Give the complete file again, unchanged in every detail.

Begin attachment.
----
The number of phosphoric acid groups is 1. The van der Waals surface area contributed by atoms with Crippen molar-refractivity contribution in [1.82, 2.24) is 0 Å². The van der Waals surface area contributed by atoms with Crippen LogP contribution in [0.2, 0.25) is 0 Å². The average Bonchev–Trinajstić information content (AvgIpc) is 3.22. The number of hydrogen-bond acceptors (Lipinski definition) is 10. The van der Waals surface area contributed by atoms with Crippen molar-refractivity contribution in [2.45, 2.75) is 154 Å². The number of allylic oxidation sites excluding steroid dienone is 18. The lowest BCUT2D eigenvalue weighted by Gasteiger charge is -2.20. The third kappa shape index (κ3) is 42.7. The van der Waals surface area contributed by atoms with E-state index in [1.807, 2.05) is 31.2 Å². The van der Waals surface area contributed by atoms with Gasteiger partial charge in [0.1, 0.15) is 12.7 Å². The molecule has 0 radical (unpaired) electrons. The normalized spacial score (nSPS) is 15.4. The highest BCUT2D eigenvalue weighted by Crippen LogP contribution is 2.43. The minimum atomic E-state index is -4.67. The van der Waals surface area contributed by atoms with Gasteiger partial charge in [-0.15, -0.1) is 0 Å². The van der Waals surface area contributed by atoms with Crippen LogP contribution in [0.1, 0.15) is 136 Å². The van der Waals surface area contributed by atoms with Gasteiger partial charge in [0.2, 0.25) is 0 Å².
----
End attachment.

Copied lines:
The number of phosphoric acid groups is 1. The van der Waals surface area contributed by atoms with Crippen molar-refractivity contribution in [1.82, 2.24) is 0 Å². The van der Waals surface area contributed by atoms with Crippen LogP contribution in [0.2, 0.25) is 0 Å². The average Bonchev–Trinajstić information content (AvgIpc) is 3.22. The number of hydrogen-bond acceptors (Lipinski definition) is 10. The van der Waals surface area contributed by atoms with Crippen molar-refractivity contribution in [2.45, 2.75) is 154 Å². The number of allylic oxidation sites excluding steroid dienone is 18. The lowest BCUT2D eigenvalue weighted by Gasteiger charge is -2.20. The third kappa shape index (κ3) is 42.7. The van der Waals surface area contributed by atoms with E-state index in [1.807, 2.05) is 31.2 Å². The van der Waals surface area contributed by atoms with Gasteiger partial charge in [0.1, 0.15) is 12.7 Å². The molecule has 0 radical (unpaired) electrons. The normalized spacial score (nSPS) is 15.4. The highest BCUT2D eigenvalue weighted by Crippen LogP contribution is 2.43. The minimum atomic E-state index is -4.67. The van der Waals surface area contributed by atoms with Gasteiger partial charge in [-0.15, -0.1) is 0 Å². The van der Waals surface area contributed by atoms with Crippen LogP contribution in [0.1, 0.15) is 136 Å². The van der Waals surface area contributed by atoms with Gasteiger partial charge in [0.2, 0.25) is 0 Å².